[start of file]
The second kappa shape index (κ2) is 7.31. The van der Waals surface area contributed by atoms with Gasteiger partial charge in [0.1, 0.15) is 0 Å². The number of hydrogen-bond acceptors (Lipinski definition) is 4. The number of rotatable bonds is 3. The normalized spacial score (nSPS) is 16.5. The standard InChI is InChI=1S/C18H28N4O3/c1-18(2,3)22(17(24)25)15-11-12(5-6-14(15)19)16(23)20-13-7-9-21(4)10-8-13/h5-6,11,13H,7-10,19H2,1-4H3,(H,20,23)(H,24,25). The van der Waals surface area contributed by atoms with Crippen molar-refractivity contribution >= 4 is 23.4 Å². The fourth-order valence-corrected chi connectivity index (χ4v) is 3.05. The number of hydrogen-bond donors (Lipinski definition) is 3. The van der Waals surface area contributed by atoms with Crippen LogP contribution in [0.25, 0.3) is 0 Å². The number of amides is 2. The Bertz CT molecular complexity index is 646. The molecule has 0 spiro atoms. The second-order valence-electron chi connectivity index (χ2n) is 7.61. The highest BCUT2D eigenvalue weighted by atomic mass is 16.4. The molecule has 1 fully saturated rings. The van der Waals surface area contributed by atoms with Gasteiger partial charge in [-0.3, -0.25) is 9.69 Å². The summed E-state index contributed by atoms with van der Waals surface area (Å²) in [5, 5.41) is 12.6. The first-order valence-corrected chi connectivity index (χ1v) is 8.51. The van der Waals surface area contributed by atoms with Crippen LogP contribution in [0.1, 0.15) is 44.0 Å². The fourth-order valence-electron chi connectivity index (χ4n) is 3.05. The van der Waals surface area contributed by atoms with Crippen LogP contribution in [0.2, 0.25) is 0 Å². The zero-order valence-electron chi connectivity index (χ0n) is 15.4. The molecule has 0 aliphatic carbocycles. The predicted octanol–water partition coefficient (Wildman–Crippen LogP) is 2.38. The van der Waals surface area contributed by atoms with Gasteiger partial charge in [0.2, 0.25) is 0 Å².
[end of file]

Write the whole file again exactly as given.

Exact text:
The second kappa shape index (κ2) is 7.31. The van der Waals surface area contributed by atoms with Gasteiger partial charge in [0.1, 0.15) is 0 Å². The number of hydrogen-bond acceptors (Lipinski definition) is 4. The number of rotatable bonds is 3. The normalized spacial score (nSPS) is 16.5. The standard InChI is InChI=1S/C18H28N4O3/c1-18(2,3)22(17(24)25)15-11-12(5-6-14(15)19)16(23)20-13-7-9-21(4)10-8-13/h5-6,11,13H,7-10,19H2,1-4H3,(H,20,23)(H,24,25). The van der Waals surface area contributed by atoms with Crippen molar-refractivity contribution >= 4 is 23.4 Å². The fourth-order valence-corrected chi connectivity index (χ4v) is 3.05. The number of hydrogen-bond donors (Lipinski definition) is 3. The van der Waals surface area contributed by atoms with Crippen LogP contribution in [0.25, 0.3) is 0 Å². The number of amides is 2. The Bertz CT molecular complexity index is 646. The molecule has 0 spiro atoms. The second-order valence-electron chi connectivity index (χ2n) is 7.61. The highest BCUT2D eigenvalue weighted by atomic mass is 16.4. The molecule has 1 fully saturated rings. The van der Waals surface area contributed by atoms with Gasteiger partial charge in [-0.3, -0.25) is 9.69 Å². The summed E-state index contributed by atoms with van der Waals surface area (Å²) in [5, 5.41) is 12.6. The first-order valence-corrected chi connectivity index (χ1v) is 8.51. The van der Waals surface area contributed by atoms with Crippen LogP contribution in [0.1, 0.15) is 44.0 Å². The fourth-order valence-electron chi connectivity index (χ4n) is 3.05. The van der Waals surface area contributed by atoms with Crippen LogP contribution in [0.2, 0.25) is 0 Å². The zero-order valence-electron chi connectivity index (χ0n) is 15.4. The molecule has 0 aliphatic carbocycles. The predicted octanol–water partition coefficient (Wildman–Crippen LogP) is 2.38. The van der Waals surface area contributed by atoms with Gasteiger partial charge in [0.2, 0.25) is 0 Å².